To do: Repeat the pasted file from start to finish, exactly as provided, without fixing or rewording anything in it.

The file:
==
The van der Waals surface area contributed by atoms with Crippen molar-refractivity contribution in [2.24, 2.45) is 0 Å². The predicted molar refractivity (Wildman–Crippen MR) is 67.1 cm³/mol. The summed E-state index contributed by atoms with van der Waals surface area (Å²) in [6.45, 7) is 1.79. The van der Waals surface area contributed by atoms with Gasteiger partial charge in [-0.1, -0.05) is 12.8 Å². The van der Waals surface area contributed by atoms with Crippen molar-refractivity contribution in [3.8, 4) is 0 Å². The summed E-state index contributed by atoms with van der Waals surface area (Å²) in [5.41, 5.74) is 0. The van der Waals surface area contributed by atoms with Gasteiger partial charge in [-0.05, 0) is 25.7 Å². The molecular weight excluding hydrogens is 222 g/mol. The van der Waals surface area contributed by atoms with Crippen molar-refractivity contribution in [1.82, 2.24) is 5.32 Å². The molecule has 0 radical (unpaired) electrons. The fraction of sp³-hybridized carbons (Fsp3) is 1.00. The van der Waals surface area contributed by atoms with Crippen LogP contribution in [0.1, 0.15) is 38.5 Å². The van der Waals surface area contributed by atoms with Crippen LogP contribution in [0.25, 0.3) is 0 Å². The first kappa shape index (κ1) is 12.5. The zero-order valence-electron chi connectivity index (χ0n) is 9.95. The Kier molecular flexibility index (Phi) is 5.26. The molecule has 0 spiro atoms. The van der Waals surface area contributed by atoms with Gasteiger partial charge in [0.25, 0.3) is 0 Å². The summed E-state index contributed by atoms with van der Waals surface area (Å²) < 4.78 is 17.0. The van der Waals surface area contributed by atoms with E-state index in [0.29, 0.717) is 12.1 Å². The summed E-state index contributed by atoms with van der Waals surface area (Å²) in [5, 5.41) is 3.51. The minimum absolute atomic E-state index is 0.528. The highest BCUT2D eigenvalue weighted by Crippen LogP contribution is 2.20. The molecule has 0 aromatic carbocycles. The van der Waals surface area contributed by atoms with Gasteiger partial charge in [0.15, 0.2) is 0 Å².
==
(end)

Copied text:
The van der Waals surface area contributed by atoms with Crippen molar-refractivity contribution in [2.24, 2.45) is 0 Å². The predicted molar refractivity (Wildman–Crippen MR) is 67.1 cm³/mol. The summed E-state index contributed by atoms with van der Waals surface area (Å²) in [6.45, 7) is 1.79. The van der Waals surface area contributed by atoms with Gasteiger partial charge in [-0.1, -0.05) is 12.8 Å². The van der Waals surface area contributed by atoms with Crippen molar-refractivity contribution in [3.8, 4) is 0 Å². The summed E-state index contributed by atoms with van der Waals surface area (Å²) in [5.41, 5.74) is 0. The van der Waals surface area contributed by atoms with Gasteiger partial charge in [-0.05, 0) is 25.7 Å². The molecular weight excluding hydrogens is 222 g/mol. The van der Waals surface area contributed by atoms with Crippen molar-refractivity contribution in [1.82, 2.24) is 5.32 Å². The molecule has 0 radical (unpaired) electrons. The fraction of sp³-hybridized carbons (Fsp3) is 1.00. The van der Waals surface area contributed by atoms with Crippen LogP contribution in [0.1, 0.15) is 38.5 Å². The van der Waals surface area contributed by atoms with Crippen LogP contribution in [0.25, 0.3) is 0 Å². The first kappa shape index (κ1) is 12.5. The zero-order valence-electron chi connectivity index (χ0n) is 9.95. The Kier molecular flexibility index (Phi) is 5.26. The molecule has 0 spiro atoms. The van der Waals surface area contributed by atoms with Gasteiger partial charge in [0.25, 0.3) is 0 Å². The summed E-state index contributed by atoms with van der Waals surface area (Å²) < 4.78 is 17.0. The van der Waals surface area contributed by atoms with E-state index in [0.29, 0.717) is 12.1 Å². The summed E-state index contributed by atoms with van der Waals surface area (Å²) in [5, 5.41) is 3.51. The minimum absolute atomic E-state index is 0.528. The highest BCUT2D eigenvalue weighted by Crippen LogP contribution is 2.20. The molecule has 0 aromatic carbocycles. The van der Waals surface area contributed by atoms with Gasteiger partial charge in [0.15, 0.2) is 0 Å².